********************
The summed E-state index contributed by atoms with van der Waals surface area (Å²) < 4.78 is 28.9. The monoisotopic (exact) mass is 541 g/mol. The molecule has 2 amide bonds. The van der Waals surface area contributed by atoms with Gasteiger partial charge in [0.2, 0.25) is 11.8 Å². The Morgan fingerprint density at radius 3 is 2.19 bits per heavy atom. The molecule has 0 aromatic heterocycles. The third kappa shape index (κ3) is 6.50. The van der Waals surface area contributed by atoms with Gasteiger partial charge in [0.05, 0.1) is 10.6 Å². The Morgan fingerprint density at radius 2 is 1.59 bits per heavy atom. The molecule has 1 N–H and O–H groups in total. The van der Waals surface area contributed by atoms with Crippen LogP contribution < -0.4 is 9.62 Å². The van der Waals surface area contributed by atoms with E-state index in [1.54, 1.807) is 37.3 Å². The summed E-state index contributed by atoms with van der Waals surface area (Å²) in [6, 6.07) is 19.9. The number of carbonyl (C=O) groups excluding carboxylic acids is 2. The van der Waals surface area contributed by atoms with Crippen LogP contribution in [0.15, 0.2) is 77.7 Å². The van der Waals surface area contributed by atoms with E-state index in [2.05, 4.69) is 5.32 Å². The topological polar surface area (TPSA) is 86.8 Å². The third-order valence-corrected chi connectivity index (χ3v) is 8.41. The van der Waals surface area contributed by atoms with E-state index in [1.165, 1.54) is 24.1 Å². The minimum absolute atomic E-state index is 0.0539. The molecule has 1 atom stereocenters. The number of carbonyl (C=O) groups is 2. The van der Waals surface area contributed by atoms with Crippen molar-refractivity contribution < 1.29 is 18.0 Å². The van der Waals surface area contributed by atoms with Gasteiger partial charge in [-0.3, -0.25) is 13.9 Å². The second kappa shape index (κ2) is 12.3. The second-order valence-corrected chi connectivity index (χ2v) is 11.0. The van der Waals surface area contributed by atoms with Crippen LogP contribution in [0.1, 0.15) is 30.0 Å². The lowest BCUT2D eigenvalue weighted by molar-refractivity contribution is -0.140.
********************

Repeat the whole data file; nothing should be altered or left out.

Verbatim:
The summed E-state index contributed by atoms with van der Waals surface area (Å²) < 4.78 is 28.9. The monoisotopic (exact) mass is 541 g/mol. The molecule has 2 amide bonds. The van der Waals surface area contributed by atoms with Gasteiger partial charge in [0.2, 0.25) is 11.8 Å². The Morgan fingerprint density at radius 3 is 2.19 bits per heavy atom. The molecule has 0 aromatic heterocycles. The third kappa shape index (κ3) is 6.50. The van der Waals surface area contributed by atoms with Gasteiger partial charge in [0.05, 0.1) is 10.6 Å². The Morgan fingerprint density at radius 2 is 1.59 bits per heavy atom. The molecule has 1 N–H and O–H groups in total. The van der Waals surface area contributed by atoms with Crippen LogP contribution < -0.4 is 9.62 Å². The van der Waals surface area contributed by atoms with E-state index in [1.54, 1.807) is 37.3 Å². The summed E-state index contributed by atoms with van der Waals surface area (Å²) in [6, 6.07) is 19.9. The number of carbonyl (C=O) groups excluding carboxylic acids is 2. The van der Waals surface area contributed by atoms with Crippen LogP contribution in [0.15, 0.2) is 77.7 Å². The van der Waals surface area contributed by atoms with E-state index in [2.05, 4.69) is 5.32 Å². The topological polar surface area (TPSA) is 86.8 Å². The third-order valence-corrected chi connectivity index (χ3v) is 8.41. The van der Waals surface area contributed by atoms with E-state index in [1.165, 1.54) is 24.1 Å². The minimum absolute atomic E-state index is 0.0539. The molecule has 1 atom stereocenters. The number of carbonyl (C=O) groups is 2. The van der Waals surface area contributed by atoms with Crippen molar-refractivity contribution < 1.29 is 18.0 Å². The van der Waals surface area contributed by atoms with Gasteiger partial charge in [-0.3, -0.25) is 13.9 Å². The second kappa shape index (κ2) is 12.3. The second-order valence-corrected chi connectivity index (χ2v) is 11.0. The van der Waals surface area contributed by atoms with Crippen LogP contribution in [0.1, 0.15) is 30.0 Å². The lowest BCUT2D eigenvalue weighted by molar-refractivity contribution is -0.140.